So Labour will be holding a consultation process on the benefits of a secondary vote, compulsory voting and voting at the weekends then? Well, I think I can guess what this exercise will say:
“It’s a wonderful idea, I’m suprised we didn’t think of it before!”
To which I would answer: “Because First Past the Post gave you two landslide majorities!”
Assuming that they continue with the late Roy Jenkins’ recommendation of Alternative Vote, it soon becomes obvious why Labour are now warming to the idea. At the next election (working on the new boundaries) Labour will start off with 349 MPs, the Conservatives will have 210 MPs and we will have 62 MPs. Under a system of Alternative Vote, no candidate is elected unless they achieve 50% of the vote +1, so let’s see how many MPs achieve that in 2005
63 Conservatives; 134 Labour; 16 Liberal Democrats; 1 Plaid Cymru; 1 Scottish National Party
= 215 MPs out of 650 MPs
= 33% of all MPs
Or, to put it another way, Labour has 41% of the MPs needed for an overall majority.
And what about the other 435 MPs who do not have 50% of the vote +1? Well, that’s where the second vote comes in. Like in London, this asks “If your preferred candidate doesn’t manage to make it into the top two, which candidate would you like to support?” And when you put this suggestion through you get some very interesting answers indeed.
Take for instance, Wantage. Under the boundary changes, Wantage in 2005 voted:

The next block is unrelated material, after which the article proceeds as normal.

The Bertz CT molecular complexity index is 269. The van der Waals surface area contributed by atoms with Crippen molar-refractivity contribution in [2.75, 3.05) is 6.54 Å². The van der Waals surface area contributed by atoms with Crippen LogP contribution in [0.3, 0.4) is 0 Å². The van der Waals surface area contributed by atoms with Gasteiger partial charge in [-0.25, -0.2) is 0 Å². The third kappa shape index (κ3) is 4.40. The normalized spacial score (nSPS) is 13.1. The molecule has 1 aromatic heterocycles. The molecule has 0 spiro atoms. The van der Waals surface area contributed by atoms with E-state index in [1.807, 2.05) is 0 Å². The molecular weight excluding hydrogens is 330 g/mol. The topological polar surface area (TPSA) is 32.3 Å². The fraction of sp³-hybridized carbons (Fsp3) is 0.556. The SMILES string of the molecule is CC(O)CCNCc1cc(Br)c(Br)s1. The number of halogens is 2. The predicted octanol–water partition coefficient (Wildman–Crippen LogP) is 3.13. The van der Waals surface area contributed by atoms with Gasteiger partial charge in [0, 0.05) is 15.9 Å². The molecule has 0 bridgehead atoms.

Con 22,424 (43%); Lib Dem 14,385 (28%); Lab 12,467 (24%); Green 1,334 (3%); UKIP 796 (2%); Others 646 (1%),
But through the wonders of the alternative vote, Wantage undergoes a startling change:
Lib Dem 26,301 (52%); Con 25,112 (48%).
Yes, that’s right, Wantage goes Lib Dem for the first time in its electoral history. And the reason for this? Labour voters actively vote Liberal Democrat to defeat the Conservative on their second ballot, and when applied across the whole of the UK, the changes are even more stark
Labour 365 (+16 on FPTP); Conservatives 172 (-38 on FPTP); Liberal Democrats 89 (+27 on FPTP); Plaid Cymru 5 (+2 on FPTP); Scottish National Party 7 (+1 on FPTP).
I suppose it would have been ignorant of us to assume that Labour would think of a system that helped us without helping them
* Harry Hayfield is a Lib Dem activist and prospective local election candidate in Ceredigion. The numbers have been generated using the 2005 Media Guide to Parliament and UK-Elect.